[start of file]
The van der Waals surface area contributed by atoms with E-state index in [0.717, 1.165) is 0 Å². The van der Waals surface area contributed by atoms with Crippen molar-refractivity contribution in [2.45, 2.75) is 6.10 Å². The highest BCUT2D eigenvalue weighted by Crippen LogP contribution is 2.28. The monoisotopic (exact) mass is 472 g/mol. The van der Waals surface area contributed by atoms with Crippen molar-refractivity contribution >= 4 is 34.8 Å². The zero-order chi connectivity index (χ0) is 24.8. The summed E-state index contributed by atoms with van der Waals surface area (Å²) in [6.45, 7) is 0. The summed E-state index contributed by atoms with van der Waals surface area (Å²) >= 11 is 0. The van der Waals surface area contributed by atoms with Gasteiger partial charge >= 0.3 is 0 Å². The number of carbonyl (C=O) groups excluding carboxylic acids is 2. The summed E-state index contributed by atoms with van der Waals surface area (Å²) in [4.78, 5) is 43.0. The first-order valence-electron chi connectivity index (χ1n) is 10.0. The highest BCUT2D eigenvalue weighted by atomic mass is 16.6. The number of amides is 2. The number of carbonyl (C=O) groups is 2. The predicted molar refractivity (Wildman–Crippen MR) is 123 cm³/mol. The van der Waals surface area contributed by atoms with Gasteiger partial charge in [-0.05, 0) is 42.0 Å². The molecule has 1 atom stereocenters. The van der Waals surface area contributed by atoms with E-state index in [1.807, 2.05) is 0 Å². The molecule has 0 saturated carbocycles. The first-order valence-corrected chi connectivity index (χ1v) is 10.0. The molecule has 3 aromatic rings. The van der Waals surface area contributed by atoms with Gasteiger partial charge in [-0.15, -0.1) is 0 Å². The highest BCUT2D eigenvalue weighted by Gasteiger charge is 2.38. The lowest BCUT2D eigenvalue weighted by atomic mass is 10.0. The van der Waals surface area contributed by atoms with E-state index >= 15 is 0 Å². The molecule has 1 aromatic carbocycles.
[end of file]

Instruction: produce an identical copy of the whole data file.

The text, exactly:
The van der Waals surface area contributed by atoms with E-state index in [0.717, 1.165) is 0 Å². The van der Waals surface area contributed by atoms with Crippen molar-refractivity contribution in [2.45, 2.75) is 6.10 Å². The highest BCUT2D eigenvalue weighted by Crippen LogP contribution is 2.28. The monoisotopic (exact) mass is 472 g/mol. The van der Waals surface area contributed by atoms with Crippen molar-refractivity contribution >= 4 is 34.8 Å². The zero-order chi connectivity index (χ0) is 24.8. The summed E-state index contributed by atoms with van der Waals surface area (Å²) in [6.45, 7) is 0. The summed E-state index contributed by atoms with van der Waals surface area (Å²) >= 11 is 0. The van der Waals surface area contributed by atoms with Gasteiger partial charge >= 0.3 is 0 Å². The number of carbonyl (C=O) groups excluding carboxylic acids is 2. The summed E-state index contributed by atoms with van der Waals surface area (Å²) in [4.78, 5) is 43.0. The first-order valence-electron chi connectivity index (χ1n) is 10.0. The highest BCUT2D eigenvalue weighted by atomic mass is 16.6. The number of amides is 2. The number of carbonyl (C=O) groups is 2. The predicted molar refractivity (Wildman–Crippen MR) is 123 cm³/mol. The van der Waals surface area contributed by atoms with Gasteiger partial charge in [-0.05, 0) is 42.0 Å². The molecule has 1 atom stereocenters. The van der Waals surface area contributed by atoms with E-state index in [1.807, 2.05) is 0 Å². The molecule has 0 saturated carbocycles. The first-order valence-corrected chi connectivity index (χ1v) is 10.0. The molecule has 3 aromatic rings. The van der Waals surface area contributed by atoms with Gasteiger partial charge in [-0.15, -0.1) is 0 Å². The highest BCUT2D eigenvalue weighted by Gasteiger charge is 2.38. The lowest BCUT2D eigenvalue weighted by atomic mass is 10.0. The van der Waals surface area contributed by atoms with E-state index >= 15 is 0 Å². The molecule has 1 aromatic carbocycles.